I use a Canon 60D with original grip and two genuine batteries. Twice now in the past couple months, after I charge the batteries until they are fully charged and go outside for a photo session, I am getting surprised that I have zero charge in both batteries. I also tried disconnecting the grip and inserting one at a time, but nothing helps.

Am I doing something wrong? Or is it just time to get a new pair of batteries?

  • Since the 60D was released in 2010, those batteries may be up to 8 years old. Given that, I think the above question from just a few days ago will provide your answer. – mattdm May 15 '18 at 15:54

Batteries store electricity via chemical action. An excess of electrons accumulate on the body of the battery and that segment is connected to the negative ( - ) terminal. In contrast, a deficit of electrons are present on the positive ( + ) terminal. Nature abhors such an imbalance. The natural tendency is for the electrons to migrate and neutralize this imbalance. The battery structure opposes this migration. It cannot be stopped, but it is slowed down by the internal resistance in the battery. After perhaps 100 cycles of charge and discharge, the chemicals that do this deed are so weakened that a sufficient charge can’t occur, plus the internal resistance is now weakened, and migration happens quickly. Time to replace the battery!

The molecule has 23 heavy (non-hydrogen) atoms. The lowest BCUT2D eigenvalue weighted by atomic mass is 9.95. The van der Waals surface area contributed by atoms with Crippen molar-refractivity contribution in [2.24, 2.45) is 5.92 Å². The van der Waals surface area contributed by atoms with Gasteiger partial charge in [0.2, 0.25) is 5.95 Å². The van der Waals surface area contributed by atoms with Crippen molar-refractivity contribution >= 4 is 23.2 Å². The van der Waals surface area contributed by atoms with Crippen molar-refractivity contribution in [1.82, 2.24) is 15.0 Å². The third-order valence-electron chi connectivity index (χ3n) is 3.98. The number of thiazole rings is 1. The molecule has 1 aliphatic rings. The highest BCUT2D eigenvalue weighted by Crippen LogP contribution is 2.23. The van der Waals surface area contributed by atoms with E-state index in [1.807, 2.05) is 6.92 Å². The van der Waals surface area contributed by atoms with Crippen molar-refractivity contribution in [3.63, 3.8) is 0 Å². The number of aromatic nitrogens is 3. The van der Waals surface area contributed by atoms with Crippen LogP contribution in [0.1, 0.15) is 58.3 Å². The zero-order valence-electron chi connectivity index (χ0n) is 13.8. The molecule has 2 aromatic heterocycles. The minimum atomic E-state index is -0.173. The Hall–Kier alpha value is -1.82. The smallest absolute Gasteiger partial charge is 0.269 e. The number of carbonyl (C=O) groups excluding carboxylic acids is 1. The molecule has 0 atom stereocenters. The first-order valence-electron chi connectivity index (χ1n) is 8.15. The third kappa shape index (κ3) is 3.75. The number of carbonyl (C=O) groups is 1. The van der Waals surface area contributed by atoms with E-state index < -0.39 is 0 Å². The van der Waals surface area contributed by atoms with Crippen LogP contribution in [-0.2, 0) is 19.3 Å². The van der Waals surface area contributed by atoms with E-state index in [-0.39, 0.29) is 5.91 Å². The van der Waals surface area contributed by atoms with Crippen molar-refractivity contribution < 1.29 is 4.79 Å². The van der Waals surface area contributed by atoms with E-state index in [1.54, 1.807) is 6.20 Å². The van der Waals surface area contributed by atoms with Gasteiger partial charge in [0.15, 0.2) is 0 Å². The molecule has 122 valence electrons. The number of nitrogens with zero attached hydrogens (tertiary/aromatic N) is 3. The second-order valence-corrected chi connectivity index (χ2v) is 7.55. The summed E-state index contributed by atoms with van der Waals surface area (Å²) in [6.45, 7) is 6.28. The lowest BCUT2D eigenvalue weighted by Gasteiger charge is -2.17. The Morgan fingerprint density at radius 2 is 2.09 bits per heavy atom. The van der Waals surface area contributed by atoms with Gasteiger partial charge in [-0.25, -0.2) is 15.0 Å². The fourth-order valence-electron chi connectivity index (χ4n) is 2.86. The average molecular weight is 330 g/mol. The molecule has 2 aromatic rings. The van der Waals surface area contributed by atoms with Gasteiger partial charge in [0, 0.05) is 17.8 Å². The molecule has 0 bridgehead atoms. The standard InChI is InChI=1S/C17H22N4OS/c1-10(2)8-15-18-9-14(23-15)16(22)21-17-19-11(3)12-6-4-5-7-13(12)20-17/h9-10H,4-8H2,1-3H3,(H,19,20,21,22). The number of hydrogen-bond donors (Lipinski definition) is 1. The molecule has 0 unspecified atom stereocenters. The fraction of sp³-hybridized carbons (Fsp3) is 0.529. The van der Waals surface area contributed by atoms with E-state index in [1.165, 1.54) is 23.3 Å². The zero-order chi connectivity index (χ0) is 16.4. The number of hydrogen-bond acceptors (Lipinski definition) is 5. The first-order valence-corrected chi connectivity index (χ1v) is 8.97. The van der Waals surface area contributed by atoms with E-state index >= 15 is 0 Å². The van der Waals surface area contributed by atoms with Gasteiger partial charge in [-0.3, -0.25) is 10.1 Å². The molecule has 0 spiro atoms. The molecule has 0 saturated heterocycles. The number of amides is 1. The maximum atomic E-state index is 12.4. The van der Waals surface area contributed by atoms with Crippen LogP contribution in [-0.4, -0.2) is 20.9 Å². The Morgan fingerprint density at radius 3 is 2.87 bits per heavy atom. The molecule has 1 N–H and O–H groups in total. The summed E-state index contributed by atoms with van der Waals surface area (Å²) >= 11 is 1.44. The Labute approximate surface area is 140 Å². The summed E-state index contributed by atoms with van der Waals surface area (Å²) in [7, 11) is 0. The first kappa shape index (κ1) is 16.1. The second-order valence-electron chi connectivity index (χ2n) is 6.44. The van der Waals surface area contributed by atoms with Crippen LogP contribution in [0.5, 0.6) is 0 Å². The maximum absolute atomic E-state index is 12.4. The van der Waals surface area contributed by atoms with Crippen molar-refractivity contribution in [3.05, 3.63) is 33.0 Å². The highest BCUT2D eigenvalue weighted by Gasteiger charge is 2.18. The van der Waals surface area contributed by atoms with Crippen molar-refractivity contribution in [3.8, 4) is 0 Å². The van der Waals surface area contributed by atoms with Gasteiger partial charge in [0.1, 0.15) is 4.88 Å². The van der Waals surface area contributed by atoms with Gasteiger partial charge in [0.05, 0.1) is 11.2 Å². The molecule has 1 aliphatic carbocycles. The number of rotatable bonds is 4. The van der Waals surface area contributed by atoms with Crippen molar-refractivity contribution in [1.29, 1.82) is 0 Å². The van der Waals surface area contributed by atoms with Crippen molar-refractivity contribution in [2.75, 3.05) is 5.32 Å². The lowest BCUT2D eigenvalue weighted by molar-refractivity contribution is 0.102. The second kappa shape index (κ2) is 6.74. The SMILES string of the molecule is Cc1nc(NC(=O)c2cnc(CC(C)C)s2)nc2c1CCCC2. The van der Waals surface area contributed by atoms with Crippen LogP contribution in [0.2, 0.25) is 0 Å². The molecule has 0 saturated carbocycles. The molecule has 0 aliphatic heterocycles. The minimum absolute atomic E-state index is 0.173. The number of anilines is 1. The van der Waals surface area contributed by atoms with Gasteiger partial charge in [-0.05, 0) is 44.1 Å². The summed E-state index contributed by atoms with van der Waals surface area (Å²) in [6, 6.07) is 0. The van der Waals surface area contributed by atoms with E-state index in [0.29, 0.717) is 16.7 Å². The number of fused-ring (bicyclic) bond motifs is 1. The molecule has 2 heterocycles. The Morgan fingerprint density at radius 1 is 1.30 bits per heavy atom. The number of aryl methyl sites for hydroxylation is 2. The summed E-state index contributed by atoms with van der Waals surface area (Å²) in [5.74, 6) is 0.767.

• I see, thanks for the deep explanation! I just ordered a new pair – Ilan Greenberg May 17 '18 at 7:55

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